About Cocoa Beach, Florida
The History Of Cocoa Beach
Courtesy Wikipedia https://en.wikipedia.org/wiki/Cocoa_Beach,_Florida
The first non-native settlement in the area was by a family of freed slaves following the American Civil War. In 1888, a group of men from Cocoa bought the entire tract of land, which went undeveloped until it was bought out in 1923 by a member of the group—Gus Edwards, Cocoa’s city attorney. At that time, Edwards’ total holdings included approximately 600 acres (240 ha), and he had stopped practicing law to devote all his efforts to developing the area.
Prior to incorporation, the area was known as Oceanus. The Town of Cocoa Beach was established on June 5, 1925. Cocoa Beach’s first official meeting was held at the Cocoa Beach Casino on July 27, 1925, and adopted the City Seal. Gus C. Edwards was elected as mayor and served as a commissioner along with J.A. Haisten, and R.Z. Grabel. A little less than a month later, plans for a pier became official.
In 1935, the FDOT opened up what is now State Road A1A as a one-lane dirt road to Eau Gallie. In 1938, a Deputy Marshal was appointed “to act in emergencies at night or at other times” for $.25/hour. By 1939, the town had 49 residents. In 1940, the town requested that State Road 140 (now A1A) be routed on Orlando Avenue instead of Atlantic Avenue. In 1942, the town prepared to receive men assigned to the newly opened Naval Air Station Banana River. Establishing regular garbage collection was discussed when the town discovered that the Air Station was having theirs collected.
On May 1, 1942, the German submarine U-109 torpedoed the La Paz off the shore of Cocoa Beach. The crew was able to beach it with the help of tugs. Eventually it was returned to shipping. On May 3, the same U-boat sank the SS Laertes near the same spot. Local boys were recruited for salvaging efforts and to rid the beach of subsequent debris. Shortly thereafter, the federal government realized the danger of back-lighting from the coast making easy targets of passing ships and ordered a blackout for the remainder of the war.
During World War II, Cocoa Beach experienced money shortages for employees, and money to fix roads.
In 1944, the town successfully fought a bill introduced in the Florida legislature which would have dissolved the city government. In 1947 a single police officer was hired for $1/hour. The same year, the city constructed works for the distribution of potable water. In 1950, a volunteer fire department was created which used a second-hand vehicle. In 1950, a proposal to prevent people from driving on the beach was defeated. In 1951, the city sought to place a stoplight, the city’s first, at the intersection of what is now A1A and Minuteman Causeway. In 1953, the city decided to mark the names of all streets. In 1953, the city planned to pave A1A south from 520 down Orlando Avenue. The city intended to bear 1/3 of the costs, the adjacent property owners, 2/3. In 1954, the Women’s Club opened a library in the building used by the Fire Department. In 1955, the speed limit in most of the town was raised to 35 miles per hour (56 km/h). In 1955, the city prepared to house the people who were going to be launching missiles from what is now Cape Canaveral Air Force Station. In 1956, the city attorney warned the council that blacks might attempt to use the beach. If they did, he recommended clearing the beach of all persons, both white and black. The 1954 decision, Brown v. Board of Education, had, in theory at least, integrated all general public facilities. Actual integration came later.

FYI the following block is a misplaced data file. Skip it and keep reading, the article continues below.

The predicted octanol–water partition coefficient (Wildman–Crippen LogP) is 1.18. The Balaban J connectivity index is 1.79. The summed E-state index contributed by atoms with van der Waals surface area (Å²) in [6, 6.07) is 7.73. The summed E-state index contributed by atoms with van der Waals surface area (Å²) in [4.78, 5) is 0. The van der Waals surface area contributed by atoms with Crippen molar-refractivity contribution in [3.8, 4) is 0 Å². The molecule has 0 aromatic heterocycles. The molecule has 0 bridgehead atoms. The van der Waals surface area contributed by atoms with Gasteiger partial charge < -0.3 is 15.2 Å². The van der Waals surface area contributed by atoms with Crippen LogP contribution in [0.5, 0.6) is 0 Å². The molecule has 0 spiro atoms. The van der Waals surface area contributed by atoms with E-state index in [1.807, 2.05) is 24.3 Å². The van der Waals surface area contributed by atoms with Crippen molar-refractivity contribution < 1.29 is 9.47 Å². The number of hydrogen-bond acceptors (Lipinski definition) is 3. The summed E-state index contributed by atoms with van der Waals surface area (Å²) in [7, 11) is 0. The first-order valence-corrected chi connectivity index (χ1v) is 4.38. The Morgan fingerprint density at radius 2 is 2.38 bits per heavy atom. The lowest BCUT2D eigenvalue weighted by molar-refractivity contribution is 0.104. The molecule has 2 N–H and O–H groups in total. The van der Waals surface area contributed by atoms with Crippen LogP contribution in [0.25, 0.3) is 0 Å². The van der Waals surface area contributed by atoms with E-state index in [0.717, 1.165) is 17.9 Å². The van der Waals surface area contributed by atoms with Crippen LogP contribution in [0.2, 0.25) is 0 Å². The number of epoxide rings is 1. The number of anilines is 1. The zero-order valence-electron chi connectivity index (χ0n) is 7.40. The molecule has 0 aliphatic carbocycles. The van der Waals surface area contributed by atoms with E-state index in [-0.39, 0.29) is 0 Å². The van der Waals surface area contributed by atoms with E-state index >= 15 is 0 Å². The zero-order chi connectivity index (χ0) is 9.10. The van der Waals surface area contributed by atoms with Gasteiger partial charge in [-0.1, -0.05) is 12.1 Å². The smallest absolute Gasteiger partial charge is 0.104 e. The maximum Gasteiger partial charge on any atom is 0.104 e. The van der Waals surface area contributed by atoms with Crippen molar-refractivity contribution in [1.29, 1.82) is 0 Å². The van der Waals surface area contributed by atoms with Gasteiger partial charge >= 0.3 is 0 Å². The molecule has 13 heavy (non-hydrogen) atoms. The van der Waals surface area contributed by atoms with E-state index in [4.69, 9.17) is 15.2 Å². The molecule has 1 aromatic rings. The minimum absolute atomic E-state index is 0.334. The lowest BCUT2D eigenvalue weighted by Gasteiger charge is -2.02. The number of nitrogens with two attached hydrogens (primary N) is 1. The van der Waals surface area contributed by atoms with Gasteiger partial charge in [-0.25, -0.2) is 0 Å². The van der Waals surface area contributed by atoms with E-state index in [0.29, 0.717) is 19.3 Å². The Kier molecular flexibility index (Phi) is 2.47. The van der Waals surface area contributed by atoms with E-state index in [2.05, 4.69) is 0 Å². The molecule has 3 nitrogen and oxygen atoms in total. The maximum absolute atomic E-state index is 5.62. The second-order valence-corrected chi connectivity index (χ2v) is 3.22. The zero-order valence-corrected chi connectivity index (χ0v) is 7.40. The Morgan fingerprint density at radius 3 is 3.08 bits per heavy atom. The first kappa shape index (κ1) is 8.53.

The city proposed selling the town dump to the school board for a junior high school, in order to keep students from being bused to Merritt Island.
On June 29, 1957, the town of Cocoa Beach incorporated into a city. In September 1959, the city voted to add more sidewalks, improve the streets in residential areas as well as the main streets, and to pave more roads.
In 1965, Cocoa Beach High School requested that Cocoa Avenue, the street that the school was located on, be renamed Minutemen Boulevard, in honor of the school’s mascot, the Minuteman.
Cocoa Beach started its major growth during the 1960s (1000% population increase from 1950 to 1960) as a result of America’s space program. NASA’s John F. Kennedy Space Center is located approximately 15 miles (24 km) north of town. Many people moved to Cocoa Beach due to jobs connected to the space program and in search of new opportunities.
After manned space flights, the town held parades in honor of the astronauts.
After NASA’s Apollo program came to an end, and before the Space Shuttle program was in full swing, the town’s economy reflected the resulting layoffs. At one point, in 1975, unemployment was 14.3%. Many families lost their jobs or simply moved away. The housing market plummeted and some people unable to sell their homes simply abandoned them.
Cocoa Beach was the setting for the 1960s sitcom I Dream of Jeannie, although no episodes were actually filmed there, and star Barbara Eden only made two visits during the show’s production — both in 1969, for publicity. Cocoa Beach High School was used as the school in the 2002 movie Race to Space.
The 2010 Nebula Awards were held in the city.